The following is a considered, but fairly unashamed rant about the current graduate employment scene. I write this on behalf of not only me, but a swathe of my fellow disillusioned students close to graduation.
Here’s the background. I am 22 years old, studying a double degree in Arts/Law at one of the top eight universities. I am in my fifth and penultimate year. I write this whilst simultaneously licking the latest wound delivered by a yet another HR department, from a mid-tier law firm, informing me that ‘regrettably/unfortunately/(insert other word expressing an appropriate level of sincerity)’ I have not been accepted for an interview for a summer placement position.
A position which is designed to give near-graduates a taste of life as a lawyer, and hopefully, if you don’t stuff up too badly, be offered a graduate position and have your practical training sponsored before being admitted as a solicitor. Positions which used to be realistically attainable, provided you had decent marks, a bit of experience and a willingness to put in hard work. Positions which now require you to possess a 4.0GPA, to undertake volunteer work, paid relevant legal work, be captain of a sports team, and somehow have time for a well-rounded social life AND not function thanks to an IV caffeine supply, but rather your own buoyant exuberance for study and life in general.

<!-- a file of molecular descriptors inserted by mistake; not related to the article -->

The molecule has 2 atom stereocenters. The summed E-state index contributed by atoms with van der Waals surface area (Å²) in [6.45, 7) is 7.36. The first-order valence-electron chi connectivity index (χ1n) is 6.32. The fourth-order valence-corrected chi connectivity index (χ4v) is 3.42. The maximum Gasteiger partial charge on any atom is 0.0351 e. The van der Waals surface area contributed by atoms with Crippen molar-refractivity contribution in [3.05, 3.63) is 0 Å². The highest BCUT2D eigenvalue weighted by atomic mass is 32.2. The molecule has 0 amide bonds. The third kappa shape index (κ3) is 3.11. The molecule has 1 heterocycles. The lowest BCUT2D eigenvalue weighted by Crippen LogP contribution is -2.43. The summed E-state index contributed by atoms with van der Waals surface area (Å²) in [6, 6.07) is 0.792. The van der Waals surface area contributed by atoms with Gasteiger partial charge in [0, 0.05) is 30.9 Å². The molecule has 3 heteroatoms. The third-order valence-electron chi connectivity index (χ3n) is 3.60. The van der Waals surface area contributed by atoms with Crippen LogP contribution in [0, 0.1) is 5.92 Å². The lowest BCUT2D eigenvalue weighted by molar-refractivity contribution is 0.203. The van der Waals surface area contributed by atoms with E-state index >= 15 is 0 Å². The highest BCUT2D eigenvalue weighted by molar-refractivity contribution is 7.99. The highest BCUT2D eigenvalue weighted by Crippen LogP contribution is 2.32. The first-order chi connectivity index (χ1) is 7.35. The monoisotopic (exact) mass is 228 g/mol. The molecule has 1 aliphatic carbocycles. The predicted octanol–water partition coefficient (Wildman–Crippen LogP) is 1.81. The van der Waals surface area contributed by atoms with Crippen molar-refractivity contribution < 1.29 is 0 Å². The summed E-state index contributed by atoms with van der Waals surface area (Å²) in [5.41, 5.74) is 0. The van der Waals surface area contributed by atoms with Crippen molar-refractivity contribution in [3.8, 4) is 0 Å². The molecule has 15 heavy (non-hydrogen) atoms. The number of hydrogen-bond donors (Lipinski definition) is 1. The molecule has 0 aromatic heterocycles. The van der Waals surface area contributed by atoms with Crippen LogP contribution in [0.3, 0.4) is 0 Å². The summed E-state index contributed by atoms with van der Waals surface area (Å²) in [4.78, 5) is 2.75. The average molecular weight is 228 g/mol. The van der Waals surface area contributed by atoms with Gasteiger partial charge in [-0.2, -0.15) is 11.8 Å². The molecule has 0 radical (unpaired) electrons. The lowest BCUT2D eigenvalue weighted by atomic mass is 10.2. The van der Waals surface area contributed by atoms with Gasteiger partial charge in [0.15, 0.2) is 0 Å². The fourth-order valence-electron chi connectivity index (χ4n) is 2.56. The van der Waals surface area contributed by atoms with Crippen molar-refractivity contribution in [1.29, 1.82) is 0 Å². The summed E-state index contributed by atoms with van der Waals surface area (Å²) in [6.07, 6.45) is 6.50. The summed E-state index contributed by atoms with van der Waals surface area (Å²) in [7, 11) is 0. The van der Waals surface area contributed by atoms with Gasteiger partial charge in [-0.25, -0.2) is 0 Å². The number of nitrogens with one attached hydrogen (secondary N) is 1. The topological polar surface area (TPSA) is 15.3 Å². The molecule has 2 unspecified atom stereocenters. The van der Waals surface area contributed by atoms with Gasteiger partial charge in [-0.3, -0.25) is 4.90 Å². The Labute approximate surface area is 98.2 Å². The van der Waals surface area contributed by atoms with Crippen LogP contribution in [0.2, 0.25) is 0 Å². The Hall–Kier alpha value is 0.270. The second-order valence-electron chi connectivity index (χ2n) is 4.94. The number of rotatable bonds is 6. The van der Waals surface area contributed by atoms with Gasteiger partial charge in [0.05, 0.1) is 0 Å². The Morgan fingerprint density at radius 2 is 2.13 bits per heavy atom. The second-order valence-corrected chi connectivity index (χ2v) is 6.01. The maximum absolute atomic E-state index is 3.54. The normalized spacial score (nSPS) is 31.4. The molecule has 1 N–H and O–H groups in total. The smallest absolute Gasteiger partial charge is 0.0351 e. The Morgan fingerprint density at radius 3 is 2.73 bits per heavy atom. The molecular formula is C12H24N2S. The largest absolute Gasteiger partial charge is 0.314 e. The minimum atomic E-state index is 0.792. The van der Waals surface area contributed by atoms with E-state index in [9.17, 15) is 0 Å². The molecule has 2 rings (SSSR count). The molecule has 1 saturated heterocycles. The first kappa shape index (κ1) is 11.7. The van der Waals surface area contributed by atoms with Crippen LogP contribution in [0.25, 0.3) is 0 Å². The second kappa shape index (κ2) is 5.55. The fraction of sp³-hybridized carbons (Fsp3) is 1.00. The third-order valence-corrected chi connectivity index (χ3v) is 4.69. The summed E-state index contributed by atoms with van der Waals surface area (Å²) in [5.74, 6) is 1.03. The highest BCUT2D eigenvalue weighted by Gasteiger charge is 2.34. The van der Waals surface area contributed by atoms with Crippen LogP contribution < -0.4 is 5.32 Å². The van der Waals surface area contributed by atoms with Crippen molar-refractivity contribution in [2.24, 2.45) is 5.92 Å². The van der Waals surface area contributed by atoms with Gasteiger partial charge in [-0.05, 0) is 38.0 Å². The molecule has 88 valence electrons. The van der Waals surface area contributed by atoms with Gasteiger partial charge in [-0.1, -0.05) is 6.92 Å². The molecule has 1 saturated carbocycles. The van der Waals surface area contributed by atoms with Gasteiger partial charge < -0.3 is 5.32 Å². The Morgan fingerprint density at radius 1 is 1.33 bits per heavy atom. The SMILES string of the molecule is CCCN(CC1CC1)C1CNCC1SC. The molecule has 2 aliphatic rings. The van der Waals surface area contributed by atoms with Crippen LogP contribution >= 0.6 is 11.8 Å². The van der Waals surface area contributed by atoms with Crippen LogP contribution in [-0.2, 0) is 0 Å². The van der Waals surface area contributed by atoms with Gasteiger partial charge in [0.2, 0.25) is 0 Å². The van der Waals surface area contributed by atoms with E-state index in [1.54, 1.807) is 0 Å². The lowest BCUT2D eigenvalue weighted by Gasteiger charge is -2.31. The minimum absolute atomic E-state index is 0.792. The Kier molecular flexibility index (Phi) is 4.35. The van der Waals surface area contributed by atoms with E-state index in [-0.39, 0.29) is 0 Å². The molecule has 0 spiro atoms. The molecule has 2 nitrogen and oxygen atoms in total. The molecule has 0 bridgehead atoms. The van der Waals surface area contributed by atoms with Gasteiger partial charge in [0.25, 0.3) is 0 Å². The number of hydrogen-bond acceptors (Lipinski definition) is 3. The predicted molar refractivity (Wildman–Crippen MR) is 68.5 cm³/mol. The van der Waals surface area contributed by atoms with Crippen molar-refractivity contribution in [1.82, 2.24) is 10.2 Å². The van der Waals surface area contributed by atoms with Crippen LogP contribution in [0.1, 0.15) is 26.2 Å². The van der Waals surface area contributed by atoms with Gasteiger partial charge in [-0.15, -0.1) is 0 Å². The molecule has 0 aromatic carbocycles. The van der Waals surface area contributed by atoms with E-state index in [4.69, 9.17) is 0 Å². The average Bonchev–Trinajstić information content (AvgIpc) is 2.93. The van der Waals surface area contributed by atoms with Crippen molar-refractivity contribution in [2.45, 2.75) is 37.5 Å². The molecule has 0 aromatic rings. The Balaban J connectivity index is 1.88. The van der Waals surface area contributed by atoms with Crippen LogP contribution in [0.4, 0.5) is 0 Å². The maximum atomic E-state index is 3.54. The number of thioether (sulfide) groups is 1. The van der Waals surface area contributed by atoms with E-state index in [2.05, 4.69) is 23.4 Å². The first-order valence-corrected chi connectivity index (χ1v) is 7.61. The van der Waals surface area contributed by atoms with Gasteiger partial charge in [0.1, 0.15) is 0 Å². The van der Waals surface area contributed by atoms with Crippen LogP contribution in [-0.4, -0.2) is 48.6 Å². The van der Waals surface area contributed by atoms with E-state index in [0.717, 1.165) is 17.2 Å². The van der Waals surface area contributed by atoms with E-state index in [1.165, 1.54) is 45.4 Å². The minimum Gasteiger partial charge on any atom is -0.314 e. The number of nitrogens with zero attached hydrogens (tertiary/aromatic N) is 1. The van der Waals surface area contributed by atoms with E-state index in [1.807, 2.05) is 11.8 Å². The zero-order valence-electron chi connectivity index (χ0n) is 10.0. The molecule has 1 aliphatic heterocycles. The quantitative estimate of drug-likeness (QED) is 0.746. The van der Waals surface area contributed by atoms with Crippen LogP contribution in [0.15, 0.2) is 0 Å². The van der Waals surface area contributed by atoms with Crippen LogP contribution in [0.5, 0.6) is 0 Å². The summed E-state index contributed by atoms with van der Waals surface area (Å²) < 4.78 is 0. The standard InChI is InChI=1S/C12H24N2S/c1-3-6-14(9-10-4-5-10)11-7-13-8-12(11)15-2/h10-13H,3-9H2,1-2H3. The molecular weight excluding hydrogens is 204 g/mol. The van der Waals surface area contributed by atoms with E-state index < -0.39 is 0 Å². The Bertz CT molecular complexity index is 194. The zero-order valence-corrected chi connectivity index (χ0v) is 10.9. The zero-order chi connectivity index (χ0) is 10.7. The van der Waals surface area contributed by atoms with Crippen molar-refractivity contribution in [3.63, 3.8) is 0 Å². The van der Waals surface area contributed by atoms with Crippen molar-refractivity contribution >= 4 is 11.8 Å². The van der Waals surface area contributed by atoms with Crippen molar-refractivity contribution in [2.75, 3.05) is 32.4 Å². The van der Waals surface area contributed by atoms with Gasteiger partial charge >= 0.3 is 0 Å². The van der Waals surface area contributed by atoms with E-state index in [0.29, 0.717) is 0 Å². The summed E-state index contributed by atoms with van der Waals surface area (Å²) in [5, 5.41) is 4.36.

The reality is that the current climate for law graduates (and graduates from many other disciplines) is that getting accepted to university and getting a degree from a reputable university is simply not enough anymore to embark upon a career. To put it simply, there are way, way, way too many graduates for the number of positions out there. Yet universities continue hauling in students by the thousands and taking their money for what is increasingly an empty promise of employment. After recently volunteering for my university’s Open Day (blatantly for CV embellishment purposes and not out of a heartfelt sense of duty to my institution), I felt an overwhelming sadness watching these kids, five years my junior, taking in the campus with an air of awe and hopeful anticipation. I could think only of the hard road ahead for them.
I realise that completing a degree through a university is not akin to signing a contract which guarantees you a career on the other side. I do. Obviously, hard work and endeavouring to broaden your boundaries with various experiences through your studies is essential, not only for future employment prospects, but for your own wellbeing and development. But I do think that if, like me, you have worked hard at university, achieved good grades, and paid tens of thousands of dollars for a qualification, you should have at least a realistic possibility of gaining employment in your chosen career – instead, articles such as these pop up all too frequently, as welcome as a blow from a 1063-page Administrative Law textbook to the back of the head.